women?' And Paula Jones testified that the President said to her, 'I
don't want you to do anything you don't want to do.' Does that sound
like a rapist? And Monica Lewinsky said when she told the President she
wondered, 'Is this just about sex?' That, 'I don't really feel,
you know, what is this?,' the tears welled up in his eyes. He was so, he
was upset that she thought that. That's, rapists are made of different
stuff than that."
Gore ridiculed by most but defended by Blitzer. Sunday's This Week on
ABC and Late Edition on CNN played the clip of Vice President Al Gore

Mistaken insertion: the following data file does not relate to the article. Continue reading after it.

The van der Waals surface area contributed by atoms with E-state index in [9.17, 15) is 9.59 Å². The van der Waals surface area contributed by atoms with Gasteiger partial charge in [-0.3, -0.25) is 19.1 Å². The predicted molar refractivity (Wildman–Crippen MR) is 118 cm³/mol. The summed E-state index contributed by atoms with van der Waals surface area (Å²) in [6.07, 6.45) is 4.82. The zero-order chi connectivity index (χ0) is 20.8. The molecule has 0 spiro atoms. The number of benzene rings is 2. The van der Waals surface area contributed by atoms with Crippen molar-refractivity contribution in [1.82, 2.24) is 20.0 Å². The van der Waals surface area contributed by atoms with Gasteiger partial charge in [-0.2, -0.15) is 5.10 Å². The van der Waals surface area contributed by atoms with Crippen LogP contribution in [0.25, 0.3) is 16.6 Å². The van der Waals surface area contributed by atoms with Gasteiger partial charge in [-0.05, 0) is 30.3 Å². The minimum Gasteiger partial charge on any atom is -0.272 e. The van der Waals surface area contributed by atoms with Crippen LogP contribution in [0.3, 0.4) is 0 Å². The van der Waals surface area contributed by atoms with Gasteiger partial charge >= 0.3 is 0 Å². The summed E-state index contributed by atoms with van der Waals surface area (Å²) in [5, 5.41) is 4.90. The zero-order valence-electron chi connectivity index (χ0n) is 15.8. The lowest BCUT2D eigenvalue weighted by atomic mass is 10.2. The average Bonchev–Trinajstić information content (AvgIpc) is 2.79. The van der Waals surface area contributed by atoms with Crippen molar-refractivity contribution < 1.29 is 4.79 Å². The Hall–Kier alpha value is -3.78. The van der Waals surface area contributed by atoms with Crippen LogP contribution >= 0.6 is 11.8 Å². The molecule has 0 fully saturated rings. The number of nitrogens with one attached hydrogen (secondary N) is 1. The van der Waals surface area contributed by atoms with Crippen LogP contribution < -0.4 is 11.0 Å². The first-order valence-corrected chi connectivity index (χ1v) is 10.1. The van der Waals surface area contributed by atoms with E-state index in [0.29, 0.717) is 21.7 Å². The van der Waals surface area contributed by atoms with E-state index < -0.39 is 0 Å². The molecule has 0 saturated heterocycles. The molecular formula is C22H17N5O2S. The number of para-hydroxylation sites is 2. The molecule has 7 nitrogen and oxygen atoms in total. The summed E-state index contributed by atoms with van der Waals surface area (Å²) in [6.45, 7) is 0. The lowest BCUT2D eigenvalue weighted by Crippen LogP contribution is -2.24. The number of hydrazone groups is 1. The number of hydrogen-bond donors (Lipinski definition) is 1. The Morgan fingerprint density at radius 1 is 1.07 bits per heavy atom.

claiming on Tuesday's Late Edition/Prime Time: "During my service
in the United States Congress I took the initiative in creating the
Internet." Panelists on both shows noted how Trent Lott has now
claimed in jest to have created the paper clip while Dick Armey says he
created the interstate highway system.
exchange with CNN's Wolf Blitzer, in RealPlayer format, can be viewed by
going to: http://www.mediaresearch.org/news/biasvideo.html
Carlson made it her Outrage of the Week on CNN's Capital Gang,
wondering: "Is being a heartbeat away from the Whopper-in-Chief
rubbing off on Gore?"
But on Late
Edition, Blitzer, who wasn't fazed by Gore's remark in the first place
during their March 9 interview, defended him: "He was involved in
supporting legislation that promoted the Internet. I think that's
probably what he meant to say."
Not exactly the kind of benefit of the doubt
reporters extended to Dan Quayle. --